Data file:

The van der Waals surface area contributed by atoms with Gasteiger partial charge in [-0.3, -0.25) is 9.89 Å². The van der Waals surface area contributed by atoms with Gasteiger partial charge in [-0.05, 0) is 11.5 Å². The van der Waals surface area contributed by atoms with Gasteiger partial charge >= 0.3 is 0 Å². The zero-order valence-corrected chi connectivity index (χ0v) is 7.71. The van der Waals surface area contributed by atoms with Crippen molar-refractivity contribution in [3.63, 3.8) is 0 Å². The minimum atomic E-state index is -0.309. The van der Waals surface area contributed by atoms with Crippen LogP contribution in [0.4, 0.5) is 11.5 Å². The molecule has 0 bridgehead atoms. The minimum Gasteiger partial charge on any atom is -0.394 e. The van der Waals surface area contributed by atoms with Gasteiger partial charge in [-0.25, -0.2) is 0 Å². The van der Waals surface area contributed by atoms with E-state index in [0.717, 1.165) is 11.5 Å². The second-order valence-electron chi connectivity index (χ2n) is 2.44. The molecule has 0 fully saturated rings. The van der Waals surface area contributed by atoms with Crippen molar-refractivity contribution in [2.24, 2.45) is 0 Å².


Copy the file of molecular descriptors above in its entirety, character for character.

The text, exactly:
The van der Waals surface area contributed by atoms with Gasteiger partial charge in [-0.3, -0.25) is 9.89 Å². The van der Waals surface area contributed by atoms with Gasteiger partial charge in [-0.05, 0) is 11.5 Å². The van der Waals surface area contributed by atoms with Gasteiger partial charge >= 0.3 is 0 Å². The zero-order valence-corrected chi connectivity index (χ0v) is 7.71. The van der Waals surface area contributed by atoms with Crippen molar-refractivity contribution in [3.63, 3.8) is 0 Å². The minimum atomic E-state index is -0.309. The van der Waals surface area contributed by atoms with Crippen LogP contribution in [0.4, 0.5) is 11.5 Å². The molecule has 0 bridgehead atoms. The minimum Gasteiger partial charge on any atom is -0.394 e. The van der Waals surface area contributed by atoms with Gasteiger partial charge in [-0.25, -0.2) is 0 Å². The van der Waals surface area contributed by atoms with E-state index in [0.717, 1.165) is 11.5 Å². The second-order valence-electron chi connectivity index (χ2n) is 2.44. The molecule has 0 fully saturated rings. The van der Waals surface area contributed by atoms with Crippen molar-refractivity contribution in [2.24, 2.45) is 0 Å².